Development workflow, and official "Edubuntu PPA"'s...
sbalneav at legalaid.mb.ca
Mon Nov 9 15:30:31 UTC 2009
Hello, Edubuntu lovers,
After getting a lesson in packaging this weekend from our retired sage
LaserJock, we has a short discussion about something that he set up for the
Edubuntu developers and users which, I think if used effectively, will have a
benificial impact on us all.
If you're not aware, I've decided to go for my MOTU-ship, so that I can
directly update packages in Universe. Now that we are allowed to put Universe
packages on the DVD, seeing as we are our own distribution, this will make
things much easier for us. We can (as I understand it) demote most or all of
the education-related apps to Universe, then nothing more than being a MOTU
will be required to maintain Edubuntu. This significantly lowers the barrier
However, even becoming a MOTU does have it's cost. There's a long process one
must go through in order to be given the keys to the kingdom, as it were. As
well, even if you DO have MOTU, getting a new package, or an update, into
Universe does take some time.
This is where PPA's can come in to help. For those not in the know, a PPA is a
Personal Package Archive. It's your own archive of packages which you can
directly upload to at any time.
We have a team within Edubuntu, called "edubuntu-dev", it consists of the
current Edubuntu developers. You can see the team's page here.
You'll notice that, about halfway down the page, we have 3 PPA's, namely:
Edubuntu Testing Archive
Edubuntu Stable Updates
Edubuntu Work in Progress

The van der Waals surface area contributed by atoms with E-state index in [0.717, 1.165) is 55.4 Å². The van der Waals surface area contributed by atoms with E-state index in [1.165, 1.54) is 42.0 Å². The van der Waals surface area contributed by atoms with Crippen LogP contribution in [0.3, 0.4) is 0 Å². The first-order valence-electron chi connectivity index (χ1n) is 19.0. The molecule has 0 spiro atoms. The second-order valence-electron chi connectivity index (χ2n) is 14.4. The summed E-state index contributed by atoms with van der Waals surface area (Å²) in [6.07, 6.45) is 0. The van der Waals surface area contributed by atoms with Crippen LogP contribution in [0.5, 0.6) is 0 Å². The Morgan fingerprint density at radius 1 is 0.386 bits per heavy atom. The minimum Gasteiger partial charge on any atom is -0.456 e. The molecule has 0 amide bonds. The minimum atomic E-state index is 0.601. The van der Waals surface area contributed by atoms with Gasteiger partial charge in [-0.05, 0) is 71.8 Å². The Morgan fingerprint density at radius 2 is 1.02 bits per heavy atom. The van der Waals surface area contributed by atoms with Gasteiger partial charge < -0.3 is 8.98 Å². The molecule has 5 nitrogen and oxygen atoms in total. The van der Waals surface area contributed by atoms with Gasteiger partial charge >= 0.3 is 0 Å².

Work in Progress for "Bleeding edge" or alpha quality work, "Testing" for beta
quality packages, and "Stable Updates" for updates to packages that are
currenly stable, but may have a bugfix that we can apply that hasn't yet made
it to the official archives.
Per LaserJock's suggestion, I'd like to propose that the developers, and the
users, start taking advantage of this as the "Semi official" Edubuntu updates
repo, over and above the official Ubuntu-sponsored updates. It has several
1) Users who wish to receive "more frequent" updates may add the appropriate
PPA to their apt config, and gain the benefits.
2) Users who do NOT want to have anything other than the officially sponsored
updates can simply ignore this ppa.
3) People who would like to become Edubuntu developers have a much lower
barrier to entry. After doing a bit of packaging or bugfixing work to prove
their worth, the Edubuntu Community Council can simply vote to have them as
part of the "edubuntu-dev" team. This gives them access to the
"edubuntu-dev" PPA's. If they choose, they can use their development work,
when they've done enough of it, to eventually apply for official MOTU-ship.
Or not, as they so choose.
4) It's a "well known address" where we can point people to to potentially
receive more frequent updates.
To me, it seems like a good course of action. By way of kicking it off, today
I'll push up a new version of Sabayon to "Testing". This new version will
allow you to apply Sabayon profiles by group, in addition to the usual by-user.
Scott L. Balneaves | He that breaks a thing to find out what it is
Systems Department | has left the path of wisdom.
Legal Aid Manitoba | -- J.R.R. Tolkien
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